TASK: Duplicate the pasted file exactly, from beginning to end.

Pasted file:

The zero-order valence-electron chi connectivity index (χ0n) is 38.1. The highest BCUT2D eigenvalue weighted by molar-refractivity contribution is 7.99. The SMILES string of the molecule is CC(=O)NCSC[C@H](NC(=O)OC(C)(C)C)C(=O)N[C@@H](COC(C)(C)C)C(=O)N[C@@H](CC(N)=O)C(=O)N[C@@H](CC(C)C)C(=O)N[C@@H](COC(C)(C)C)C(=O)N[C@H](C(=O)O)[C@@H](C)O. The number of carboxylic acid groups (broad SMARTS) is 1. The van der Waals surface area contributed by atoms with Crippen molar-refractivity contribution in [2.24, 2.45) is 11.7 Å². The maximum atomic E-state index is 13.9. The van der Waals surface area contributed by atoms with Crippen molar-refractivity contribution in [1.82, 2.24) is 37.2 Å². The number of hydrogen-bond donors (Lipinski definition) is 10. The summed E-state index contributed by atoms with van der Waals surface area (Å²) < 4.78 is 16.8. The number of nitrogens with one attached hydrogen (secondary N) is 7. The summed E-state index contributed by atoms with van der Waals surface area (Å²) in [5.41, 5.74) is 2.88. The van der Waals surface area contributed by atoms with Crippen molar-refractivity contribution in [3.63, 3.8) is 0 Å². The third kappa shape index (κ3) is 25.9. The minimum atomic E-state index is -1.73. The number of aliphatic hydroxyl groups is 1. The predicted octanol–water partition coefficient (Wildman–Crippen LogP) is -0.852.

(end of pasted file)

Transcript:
The zero-order valence-electron chi connectivity index (χ0n) is 38.1. The highest BCUT2D eigenvalue weighted by molar-refractivity contribution is 7.99. The SMILES string of the molecule is CC(=O)NCSC[C@H](NC(=O)OC(C)(C)C)C(=O)N[C@@H](COC(C)(C)C)C(=O)N[C@@H](CC(N)=O)C(=O)N[C@@H](CC(C)C)C(=O)N[C@@H](COC(C)(C)C)C(=O)N[C@H](C(=O)O)[C@@H](C)O. The number of carboxylic acid groups (broad SMARTS) is 1. The van der Waals surface area contributed by atoms with Crippen molar-refractivity contribution in [2.24, 2.45) is 11.7 Å². The maximum atomic E-state index is 13.9. The van der Waals surface area contributed by atoms with Crippen molar-refractivity contribution in [1.82, 2.24) is 37.2 Å². The number of hydrogen-bond donors (Lipinski definition) is 10. The summed E-state index contributed by atoms with van der Waals surface area (Å²) < 4.78 is 16.8. The number of nitrogens with one attached hydrogen (secondary N) is 7. The summed E-state index contributed by atoms with van der Waals surface area (Å²) in [5.41, 5.74) is 2.88. The van der Waals surface area contributed by atoms with Crippen molar-refractivity contribution in [3.63, 3.8) is 0 Å². The third kappa shape index (κ3) is 25.9. The minimum atomic E-state index is -1.73. The number of aliphatic hydroxyl groups is 1. The predicted octanol–water partition coefficient (Wildman–Crippen LogP) is -0.852.